This is not just a philosophical attitude or a belief in a particular Buddhist theory: impermanence is to be insightfully known by opening the mind to watch, and being aware of the way things are. It’s not a matter of analysing things by assuming that things should be a certain way and, when they aren’t, then trying to figure out why things are not the way we think they should be. With insight practice, we are not trying to analyse ourselves or even trying to change anything to fit our desires. In this practice we just patiently observe that whatever arises passes away, whether it is mental or physical.  So this includes the sense organs themselves, the object of the senses, and the consciousness that arises with their contact.  There are also mental conditions of liking or disliking what we see, smell, taste, feel or touch; the names we give them; and the ideas, words and concepts we create around sensory experience. Much of our life is based on wrong assumptions made through not understanding and not really investigating the way anything is. So life for one who isn’t awake and aware tends to become depressing or bewildering, especially when disappointments or tragedies occur. Then one becomes overwhelmed because one has not observed the way things are.  In Buddhist terms we use the word Dhamma, or Dharma, which means ‘the way it is’, ‘the natural laws’. When we observe and ‘practise the Dhamma’, we open our mind to the way things are. In this way we are no longer blindly reacting to the sensory experience, but understanding it, and through that comprehension beginning to let go of it. We begin to free ourselves from just being overwhelmed or blinded and deluded by the appearance of things. Now to be aware and awake is not a matter of becoming that way, but of being that way. So we observe the way it is right now, rather than doing something now to become aware in the future. We observe the body as it is, sitting here.

It all belongs to nature, doesn’t it? The human body belongs to the earth, it needs to be sustained by the things that come out of the earth. You cannot live on just air or try to import food from Mars and Venus. You have to eat the things that live and grow on this Earth. When the body dies, it goes back to the earth, it rots and decays and becomes one with the earth again. It follows the laws of nature, of creation and destruction, of being born and then dying. Anything that is born doesn’t stay permanently in one state, it grows up, gets old and then dies. All things in nature, even the universe itself, have their spans of existence, birth and death, beginning and ending. All that we perceive and can conceive of is change; it is impermanent. So it can never permanently satisfy you.  In Dhamma practice, we also observe this unsatisfactoriness of sensory experience. Now just note in your own life that when you expect to be satisfied from sensory objects or experiences you can only be temporarily satisfied, gratified maybe, momentarily happy — and then it changes. This is because there is no point in sensory consciousness that has a permanent quality or essence. So the sense experience is always a changing one, and out of ignorance and not understanding, we tend to expect a lot from it. We tend to demand, hope and create all kinds of things, only to feel terribly disappointed, despairing, sorrowful and frightened. Those very expectations and hopes take us to despair, anguish, sorrow and grief, lamentation, old age, sickness and death.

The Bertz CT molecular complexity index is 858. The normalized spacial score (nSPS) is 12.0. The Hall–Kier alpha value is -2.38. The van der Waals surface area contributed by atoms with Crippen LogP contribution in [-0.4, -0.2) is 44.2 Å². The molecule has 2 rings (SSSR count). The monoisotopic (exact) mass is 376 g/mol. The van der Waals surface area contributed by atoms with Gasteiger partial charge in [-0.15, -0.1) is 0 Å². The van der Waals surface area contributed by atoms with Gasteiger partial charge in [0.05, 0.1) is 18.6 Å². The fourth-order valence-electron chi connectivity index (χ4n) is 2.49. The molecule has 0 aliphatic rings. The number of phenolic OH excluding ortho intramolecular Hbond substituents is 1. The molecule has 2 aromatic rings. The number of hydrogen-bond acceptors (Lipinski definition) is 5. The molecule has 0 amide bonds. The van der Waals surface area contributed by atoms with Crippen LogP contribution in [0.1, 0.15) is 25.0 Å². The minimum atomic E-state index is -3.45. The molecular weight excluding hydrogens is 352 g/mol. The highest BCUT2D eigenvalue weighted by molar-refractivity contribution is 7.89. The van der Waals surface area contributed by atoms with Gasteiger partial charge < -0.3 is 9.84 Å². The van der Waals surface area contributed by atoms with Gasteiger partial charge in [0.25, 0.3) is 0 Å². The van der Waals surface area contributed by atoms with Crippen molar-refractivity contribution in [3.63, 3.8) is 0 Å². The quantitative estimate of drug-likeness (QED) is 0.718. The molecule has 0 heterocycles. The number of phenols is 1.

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About the Author Sean Fargo

Sean Fargo is the Founder of Mindfulness Exercises, a former Buddhist monk of 2 years, a trainer for the mindfulness program born at Google, an Integral Coach from New Ventures West, and an international mindfulness teacher trainer. He can be reached at Sean@MindfulnessExercises.com